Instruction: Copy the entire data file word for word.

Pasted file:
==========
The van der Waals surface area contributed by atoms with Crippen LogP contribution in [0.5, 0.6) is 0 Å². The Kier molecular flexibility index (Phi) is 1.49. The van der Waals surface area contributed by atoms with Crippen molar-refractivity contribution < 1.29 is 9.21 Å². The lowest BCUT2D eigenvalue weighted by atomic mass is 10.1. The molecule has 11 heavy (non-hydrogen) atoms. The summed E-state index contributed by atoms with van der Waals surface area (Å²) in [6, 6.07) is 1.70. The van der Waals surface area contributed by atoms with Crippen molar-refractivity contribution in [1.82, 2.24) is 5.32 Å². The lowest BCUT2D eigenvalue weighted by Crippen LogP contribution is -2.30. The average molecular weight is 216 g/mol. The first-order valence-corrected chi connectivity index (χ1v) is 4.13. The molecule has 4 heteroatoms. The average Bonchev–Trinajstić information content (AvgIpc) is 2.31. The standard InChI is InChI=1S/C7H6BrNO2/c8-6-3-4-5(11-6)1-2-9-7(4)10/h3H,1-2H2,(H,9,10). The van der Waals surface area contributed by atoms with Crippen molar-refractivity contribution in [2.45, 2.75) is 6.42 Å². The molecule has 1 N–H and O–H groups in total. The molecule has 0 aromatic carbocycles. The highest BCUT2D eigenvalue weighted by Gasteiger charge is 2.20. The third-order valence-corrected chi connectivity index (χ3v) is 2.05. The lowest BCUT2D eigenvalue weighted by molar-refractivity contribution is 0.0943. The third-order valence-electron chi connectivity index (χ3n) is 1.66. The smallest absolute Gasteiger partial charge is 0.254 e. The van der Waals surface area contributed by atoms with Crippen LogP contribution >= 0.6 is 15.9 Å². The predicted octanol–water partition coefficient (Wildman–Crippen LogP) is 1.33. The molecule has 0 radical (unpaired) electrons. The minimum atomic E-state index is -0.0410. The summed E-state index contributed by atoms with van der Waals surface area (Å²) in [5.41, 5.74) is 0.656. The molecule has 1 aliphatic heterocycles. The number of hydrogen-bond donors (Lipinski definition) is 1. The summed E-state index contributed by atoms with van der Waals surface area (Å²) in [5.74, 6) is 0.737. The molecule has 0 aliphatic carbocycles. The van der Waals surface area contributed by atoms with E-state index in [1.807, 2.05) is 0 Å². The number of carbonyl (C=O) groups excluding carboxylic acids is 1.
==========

The van der Waals surface area contributed by atoms with Crippen LogP contribution in [0.5, 0.6) is 0 Å². The Kier molecular flexibility index (Phi) is 1.49. The van der Waals surface area contributed by atoms with Crippen molar-refractivity contribution < 1.29 is 9.21 Å². The lowest BCUT2D eigenvalue weighted by atomic mass is 10.1. The molecule has 11 heavy (non-hydrogen) atoms. The summed E-state index contributed by atoms with van der Waals surface area (Å²) in [6, 6.07) is 1.70. The van der Waals surface area contributed by atoms with Crippen molar-refractivity contribution in [1.82, 2.24) is 5.32 Å². The lowest BCUT2D eigenvalue weighted by Crippen LogP contribution is -2.30. The average molecular weight is 216 g/mol. The first-order valence-corrected chi connectivity index (χ1v) is 4.13. The molecule has 4 heteroatoms. The average Bonchev–Trinajstić information content (AvgIpc) is 2.31. The standard InChI is InChI=1S/C7H6BrNO2/c8-6-3-4-5(11-6)1-2-9-7(4)10/h3H,1-2H2,(H,9,10). The van der Waals surface area contributed by atoms with Crippen molar-refractivity contribution in [2.45, 2.75) is 6.42 Å². The molecule has 1 N–H and O–H groups in total. The molecule has 0 aromatic carbocycles. The highest BCUT2D eigenvalue weighted by Gasteiger charge is 2.20. The third-order valence-corrected chi connectivity index (χ3v) is 2.05. The lowest BCUT2D eigenvalue weighted by molar-refractivity contribution is 0.0943. The third-order valence-electron chi connectivity index (χ3n) is 1.66. The smallest absolute Gasteiger partial charge is 0.254 e. The van der Waals surface area contributed by atoms with Crippen LogP contribution >= 0.6 is 15.9 Å². The predicted octanol–water partition coefficient (Wildman–Crippen LogP) is 1.33. The molecule has 0 radical (unpaired) electrons. The minimum atomic E-state index is -0.0410. The summed E-state index contributed by atoms with van der Waals surface area (Å²) in [5.41, 5.74) is 0.656. The molecule has 1 aliphatic heterocycles. The number of hydrogen-bond donors (Lipinski definition) is 1. The summed E-state index contributed by atoms with van der Waals surface area (Å²) in [5.74, 6) is 0.737. The molecule has 0 aliphatic carbocycles. The van der Waals surface area contributed by atoms with E-state index in [1.807, 2.05) is 0 Å². The number of carbonyl (C=O) groups excluding carboxylic acids is 1.